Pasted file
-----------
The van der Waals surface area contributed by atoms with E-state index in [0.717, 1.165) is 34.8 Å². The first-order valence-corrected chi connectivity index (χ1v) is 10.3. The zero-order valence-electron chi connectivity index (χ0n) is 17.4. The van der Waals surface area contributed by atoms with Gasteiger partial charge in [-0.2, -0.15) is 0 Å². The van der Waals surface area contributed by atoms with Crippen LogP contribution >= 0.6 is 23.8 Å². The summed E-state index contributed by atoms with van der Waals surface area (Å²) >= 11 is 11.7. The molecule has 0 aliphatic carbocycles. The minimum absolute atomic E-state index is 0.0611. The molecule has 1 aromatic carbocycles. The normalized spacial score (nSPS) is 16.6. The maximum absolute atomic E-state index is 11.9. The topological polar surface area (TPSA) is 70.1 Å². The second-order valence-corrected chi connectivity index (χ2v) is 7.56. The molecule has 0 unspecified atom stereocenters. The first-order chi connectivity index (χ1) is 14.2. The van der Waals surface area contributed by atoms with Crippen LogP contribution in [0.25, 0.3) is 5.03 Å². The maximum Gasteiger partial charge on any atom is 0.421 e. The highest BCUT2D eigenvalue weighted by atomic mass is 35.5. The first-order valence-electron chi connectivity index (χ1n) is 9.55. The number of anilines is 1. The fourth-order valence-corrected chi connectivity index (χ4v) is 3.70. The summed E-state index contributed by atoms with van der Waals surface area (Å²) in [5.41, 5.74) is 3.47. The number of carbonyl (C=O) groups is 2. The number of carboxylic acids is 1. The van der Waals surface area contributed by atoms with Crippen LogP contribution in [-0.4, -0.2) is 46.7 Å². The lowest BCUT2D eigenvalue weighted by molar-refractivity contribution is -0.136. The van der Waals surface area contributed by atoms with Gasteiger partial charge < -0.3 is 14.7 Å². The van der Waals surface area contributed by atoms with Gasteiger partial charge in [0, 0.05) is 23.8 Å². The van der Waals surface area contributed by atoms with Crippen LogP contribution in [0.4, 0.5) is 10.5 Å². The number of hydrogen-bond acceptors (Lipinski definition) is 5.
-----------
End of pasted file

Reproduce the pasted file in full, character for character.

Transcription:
The van der Waals surface area contributed by atoms with E-state index in [0.717, 1.165) is 34.8 Å². The first-order valence-corrected chi connectivity index (χ1v) is 10.3. The zero-order valence-electron chi connectivity index (χ0n) is 17.4. The van der Waals surface area contributed by atoms with Gasteiger partial charge in [-0.2, -0.15) is 0 Å². The van der Waals surface area contributed by atoms with Crippen LogP contribution >= 0.6 is 23.8 Å². The summed E-state index contributed by atoms with van der Waals surface area (Å²) >= 11 is 11.7. The molecule has 0 aliphatic carbocycles. The minimum absolute atomic E-state index is 0.0611. The molecule has 1 aromatic carbocycles. The normalized spacial score (nSPS) is 16.6. The maximum absolute atomic E-state index is 11.9. The topological polar surface area (TPSA) is 70.1 Å². The second-order valence-corrected chi connectivity index (χ2v) is 7.56. The molecule has 0 unspecified atom stereocenters. The first-order chi connectivity index (χ1) is 14.2. The van der Waals surface area contributed by atoms with Crippen LogP contribution in [0.25, 0.3) is 5.03 Å². The maximum Gasteiger partial charge on any atom is 0.421 e. The highest BCUT2D eigenvalue weighted by atomic mass is 35.5. The first-order valence-electron chi connectivity index (χ1n) is 9.55. The number of anilines is 1. The fourth-order valence-corrected chi connectivity index (χ4v) is 3.70. The summed E-state index contributed by atoms with van der Waals surface area (Å²) in [5.41, 5.74) is 3.47. The number of carbonyl (C=O) groups is 2. The number of carboxylic acids is 1. The van der Waals surface area contributed by atoms with Crippen LogP contribution in [-0.4, -0.2) is 46.7 Å². The lowest BCUT2D eigenvalue weighted by molar-refractivity contribution is -0.136. The van der Waals surface area contributed by atoms with Gasteiger partial charge < -0.3 is 14.7 Å². The van der Waals surface area contributed by atoms with Gasteiger partial charge in [0, 0.05) is 23.8 Å². The van der Waals surface area contributed by atoms with Crippen LogP contribution in [0.4, 0.5) is 10.5 Å². The number of hydrogen-bond acceptors (Lipinski definition) is 5.